About the Justice Department’s crackdown on legal marijuana here in the states. We’ve heard from a number of experts that uncertainty in the American market could be a boon for the larger global market. What are your thoughts on Jeff Sessions recent announcement and do you agree that it benefits the global marijuana market?
Oh, absolutely I agree that it helps companies like Khiron in particular. Once the United States approves medical marijuana federally, that will open the door for the big pharmaceutical companies, which of course will have deeper pockets than Khiron or even Canopy [Growth Inc. (TSX:WEED)] or Aurora [Cannabis (TSX:ACB)]. I think we have a window of opportunity to establish our brand and our business model.
I will make the assertion that eventually the United States will legalize - I don’t know if it will be under President Trump, but eventually it will happen because it makes sense. Once it does, we're going to start seeing the big pharma companies looking into the market. When that happens, they’re going to be able to dominate the market. So, for me, I look at it as very good news that the United States has not yet legalized.
On the other side, it also creates challenges for the financial aspects of companies like us with opening bank accounts. Most of the banks have operations in the United States. They don’t want to jeopardize their American operations. It’s a game of give and take, but overall it’s positive for us.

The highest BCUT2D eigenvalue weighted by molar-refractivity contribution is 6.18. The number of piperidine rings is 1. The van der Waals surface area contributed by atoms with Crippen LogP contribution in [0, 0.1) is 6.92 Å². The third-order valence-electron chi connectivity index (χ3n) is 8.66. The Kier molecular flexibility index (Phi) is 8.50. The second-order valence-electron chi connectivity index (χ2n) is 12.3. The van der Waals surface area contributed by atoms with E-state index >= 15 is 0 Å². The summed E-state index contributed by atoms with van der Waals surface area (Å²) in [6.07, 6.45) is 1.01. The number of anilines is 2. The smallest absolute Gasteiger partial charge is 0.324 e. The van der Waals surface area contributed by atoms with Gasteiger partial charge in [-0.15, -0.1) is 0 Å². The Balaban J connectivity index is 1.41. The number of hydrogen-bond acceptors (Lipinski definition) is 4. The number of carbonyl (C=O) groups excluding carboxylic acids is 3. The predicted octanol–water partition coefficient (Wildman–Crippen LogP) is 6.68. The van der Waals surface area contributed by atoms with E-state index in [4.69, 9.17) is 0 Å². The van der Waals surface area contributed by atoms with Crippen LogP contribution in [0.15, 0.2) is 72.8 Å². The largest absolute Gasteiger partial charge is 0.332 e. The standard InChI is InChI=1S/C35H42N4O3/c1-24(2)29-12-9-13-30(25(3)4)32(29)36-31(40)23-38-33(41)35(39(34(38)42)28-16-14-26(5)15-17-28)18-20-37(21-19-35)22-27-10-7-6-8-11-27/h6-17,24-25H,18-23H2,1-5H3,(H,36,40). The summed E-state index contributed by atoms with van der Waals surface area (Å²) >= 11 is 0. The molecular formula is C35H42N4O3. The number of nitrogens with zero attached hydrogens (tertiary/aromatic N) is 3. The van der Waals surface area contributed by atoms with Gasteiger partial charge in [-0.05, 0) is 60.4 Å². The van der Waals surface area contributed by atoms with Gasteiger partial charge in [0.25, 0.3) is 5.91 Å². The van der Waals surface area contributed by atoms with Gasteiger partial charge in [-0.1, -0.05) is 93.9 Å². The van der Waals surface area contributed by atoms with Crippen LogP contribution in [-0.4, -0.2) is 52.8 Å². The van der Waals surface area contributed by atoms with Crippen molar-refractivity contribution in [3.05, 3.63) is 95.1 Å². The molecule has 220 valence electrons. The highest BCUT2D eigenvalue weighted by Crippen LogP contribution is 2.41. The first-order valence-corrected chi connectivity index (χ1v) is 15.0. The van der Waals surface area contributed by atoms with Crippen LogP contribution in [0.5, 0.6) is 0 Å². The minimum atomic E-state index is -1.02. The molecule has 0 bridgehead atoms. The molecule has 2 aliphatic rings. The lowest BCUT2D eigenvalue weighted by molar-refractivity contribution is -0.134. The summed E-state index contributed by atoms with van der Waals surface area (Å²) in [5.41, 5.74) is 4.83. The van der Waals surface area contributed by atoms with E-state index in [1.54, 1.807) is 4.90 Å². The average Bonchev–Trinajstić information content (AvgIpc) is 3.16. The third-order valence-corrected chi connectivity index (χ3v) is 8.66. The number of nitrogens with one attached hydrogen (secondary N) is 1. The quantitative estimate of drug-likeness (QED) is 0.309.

On the other hand, because cannabis prohibition is still in effect at the federal level in the United States, there are some negative consequences globally. I know companies recently like Aphria Inc. were threatened with delisting on the Toronto Stock Exchange if they didn’t divest from their American interests. Do you see the global cannabis market as being interconnected in some ways? In other words what’s bad for one is bad for all?
Well, it's interesting you mention that now because we’re going to the TSX Venture ourselves. The TSX Venture is extremely thorough about where you can operate and where you can’t. Before the Jeff Sessions, announcement companies were looking at the United States because it is a very big market. Now we cannot enter one of the biggest markets in the world. Every market we want to enter we have to get regulatory approval from the TSX Venture. That means a little bit of a slowdown when you’re trying to move as fast as possible. We just have to tread very carefully. We comply with everything our regulators want here in Canada.